From the age of around nine, Phil Johnson was abused by priests, and for 20 years has fought for justice and greater support for survivors of abuse within the Diocese of Chichester.
Today (June 29), he was awarded the Canterbury Cross for Services to the Church of England by the Archbishop of Canterbury.
He said, “I’m in two minds about it. It’s good to be recognised for the contribution that I have made, along with many others.
“I know I will be criticised for accepting the award because there are many victims still suffering. My view is that I accept it on the behalf of all the victims and survivors of abuse.”
He is chairperson of the Minister and Clergy Sexual Abuse Survivors, and the church said his contribution has been of ‘huge significance’.
Mr Johnson also runs Eastbourne Survivors for anyone who has been sexually abused as a child. It provides support groups and workshops in town, and a one-to-one counselling service.
His abusers included disgraced former Bishop of Lewes Peter Ball, who was jailed in 2015 for sexually assaulting 18 teenagers between the ‘70s to the ‘90s.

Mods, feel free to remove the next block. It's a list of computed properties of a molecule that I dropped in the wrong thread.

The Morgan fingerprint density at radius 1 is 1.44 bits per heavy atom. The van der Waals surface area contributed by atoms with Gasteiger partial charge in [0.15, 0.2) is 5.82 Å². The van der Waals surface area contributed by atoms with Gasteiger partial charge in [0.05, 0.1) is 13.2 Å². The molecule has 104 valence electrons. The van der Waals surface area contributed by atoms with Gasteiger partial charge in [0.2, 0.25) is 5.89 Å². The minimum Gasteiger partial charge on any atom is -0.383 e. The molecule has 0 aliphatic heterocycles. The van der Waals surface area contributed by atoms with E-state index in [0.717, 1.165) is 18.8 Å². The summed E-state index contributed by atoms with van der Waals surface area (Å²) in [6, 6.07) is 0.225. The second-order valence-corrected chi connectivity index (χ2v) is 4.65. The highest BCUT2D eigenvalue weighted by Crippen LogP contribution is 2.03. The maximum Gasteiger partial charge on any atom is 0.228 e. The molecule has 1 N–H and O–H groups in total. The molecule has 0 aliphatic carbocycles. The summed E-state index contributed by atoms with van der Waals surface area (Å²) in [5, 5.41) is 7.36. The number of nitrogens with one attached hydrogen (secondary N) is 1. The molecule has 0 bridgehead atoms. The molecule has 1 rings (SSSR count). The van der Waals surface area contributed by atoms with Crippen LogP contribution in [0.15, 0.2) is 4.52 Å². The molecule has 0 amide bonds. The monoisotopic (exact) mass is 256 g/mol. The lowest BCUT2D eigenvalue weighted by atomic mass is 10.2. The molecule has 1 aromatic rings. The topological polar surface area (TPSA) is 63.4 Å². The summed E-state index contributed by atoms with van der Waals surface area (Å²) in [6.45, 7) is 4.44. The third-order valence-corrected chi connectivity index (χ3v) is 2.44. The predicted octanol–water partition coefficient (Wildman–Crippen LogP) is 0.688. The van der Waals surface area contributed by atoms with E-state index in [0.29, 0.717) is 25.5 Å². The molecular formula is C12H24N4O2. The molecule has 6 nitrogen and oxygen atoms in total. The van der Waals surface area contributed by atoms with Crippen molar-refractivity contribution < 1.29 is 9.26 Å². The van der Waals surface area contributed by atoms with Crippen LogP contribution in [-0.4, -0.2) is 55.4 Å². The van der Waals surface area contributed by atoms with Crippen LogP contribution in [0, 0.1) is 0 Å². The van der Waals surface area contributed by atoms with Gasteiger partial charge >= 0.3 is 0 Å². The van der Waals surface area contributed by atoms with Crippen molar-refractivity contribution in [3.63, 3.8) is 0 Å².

Mr Johnson said, “I was the first person to make a breakthrough with the Peter Ball case. That’s taken over 20 years to get to where we are today. To get any justice took 12 years and then with the help of the BBC and the Herald we managed to get regular publicity and 12 people were sent to prison.”
But he says more needs to be done within the church. He said, “The treatment of survivors has not been good enough.
“There are people currently really suffering – particularly those with mental health problems, not able to go through legal processes that need that support now.
“Their lives are falling apart. The church should be a charitable organisation that helps the needy, but in many cases it’s hindering.”
A spokesperson for the Church of England said, “Along with two other survivors, Phil is the recipient of a award because of his enormous contribution to improving safeguarding in the Church; his courage in speaking out and sharing his story has been a witness to many.
“The Church recognises the hurt and pain of survivors, acknowledging that this is lifelong and is absolutely committed to working with them as we continue to improve our response.”